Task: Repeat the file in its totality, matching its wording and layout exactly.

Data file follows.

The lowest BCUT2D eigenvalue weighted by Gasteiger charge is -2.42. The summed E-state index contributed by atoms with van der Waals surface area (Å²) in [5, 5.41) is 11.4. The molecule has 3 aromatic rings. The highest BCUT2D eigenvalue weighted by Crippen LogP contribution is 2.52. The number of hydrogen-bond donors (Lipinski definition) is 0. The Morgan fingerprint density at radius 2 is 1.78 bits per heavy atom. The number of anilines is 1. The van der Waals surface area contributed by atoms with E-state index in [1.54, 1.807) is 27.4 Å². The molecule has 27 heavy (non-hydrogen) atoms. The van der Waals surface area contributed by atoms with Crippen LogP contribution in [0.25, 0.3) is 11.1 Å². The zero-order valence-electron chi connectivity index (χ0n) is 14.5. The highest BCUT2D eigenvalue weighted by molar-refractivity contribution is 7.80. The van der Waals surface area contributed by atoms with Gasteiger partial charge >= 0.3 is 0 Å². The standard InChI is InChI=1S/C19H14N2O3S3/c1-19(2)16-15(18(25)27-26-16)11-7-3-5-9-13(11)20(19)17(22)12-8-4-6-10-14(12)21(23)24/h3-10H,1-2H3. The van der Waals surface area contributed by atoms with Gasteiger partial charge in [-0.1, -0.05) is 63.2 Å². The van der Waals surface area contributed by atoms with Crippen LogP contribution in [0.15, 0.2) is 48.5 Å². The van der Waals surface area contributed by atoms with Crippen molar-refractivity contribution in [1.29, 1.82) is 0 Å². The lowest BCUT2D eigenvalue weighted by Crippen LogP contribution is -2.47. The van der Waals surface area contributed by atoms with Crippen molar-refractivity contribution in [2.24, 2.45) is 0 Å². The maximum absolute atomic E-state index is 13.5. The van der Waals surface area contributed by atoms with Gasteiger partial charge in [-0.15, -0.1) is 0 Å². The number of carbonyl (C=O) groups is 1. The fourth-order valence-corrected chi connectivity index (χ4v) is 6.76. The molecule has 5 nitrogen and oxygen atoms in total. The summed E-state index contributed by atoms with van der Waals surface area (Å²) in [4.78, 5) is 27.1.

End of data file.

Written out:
The lowest BCUT2D eigenvalue weighted by Gasteiger charge is -2.42. The summed E-state index contributed by atoms with van der Waals surface area (Å²) in [5, 5.41) is 11.4. The molecule has 3 aromatic rings. The highest BCUT2D eigenvalue weighted by Crippen LogP contribution is 2.52. The number of hydrogen-bond donors (Lipinski definition) is 0. The Morgan fingerprint density at radius 2 is 1.78 bits per heavy atom. The number of anilines is 1. The van der Waals surface area contributed by atoms with E-state index in [1.54, 1.807) is 27.4 Å². The molecule has 27 heavy (non-hydrogen) atoms. The van der Waals surface area contributed by atoms with Crippen LogP contribution in [0.25, 0.3) is 11.1 Å². The zero-order valence-electron chi connectivity index (χ0n) is 14.5. The highest BCUT2D eigenvalue weighted by molar-refractivity contribution is 7.80. The van der Waals surface area contributed by atoms with Gasteiger partial charge >= 0.3 is 0 Å². The standard InChI is InChI=1S/C19H14N2O3S3/c1-19(2)16-15(18(25)27-26-16)11-7-3-5-9-13(11)20(19)17(22)12-8-4-6-10-14(12)21(23)24/h3-10H,1-2H3. The van der Waals surface area contributed by atoms with Gasteiger partial charge in [-0.1, -0.05) is 63.2 Å². The van der Waals surface area contributed by atoms with Crippen LogP contribution in [0.15, 0.2) is 48.5 Å². The van der Waals surface area contributed by atoms with Crippen molar-refractivity contribution in [1.29, 1.82) is 0 Å². The lowest BCUT2D eigenvalue weighted by Crippen LogP contribution is -2.47. The van der Waals surface area contributed by atoms with Crippen molar-refractivity contribution in [2.24, 2.45) is 0 Å². The maximum absolute atomic E-state index is 13.5. The van der Waals surface area contributed by atoms with Gasteiger partial charge in [-0.15, -0.1) is 0 Å². The number of carbonyl (C=O) groups is 1. The fourth-order valence-corrected chi connectivity index (χ4v) is 6.76. The molecule has 5 nitrogen and oxygen atoms in total. The summed E-state index contributed by atoms with van der Waals surface area (Å²) in [4.78, 5) is 27.1.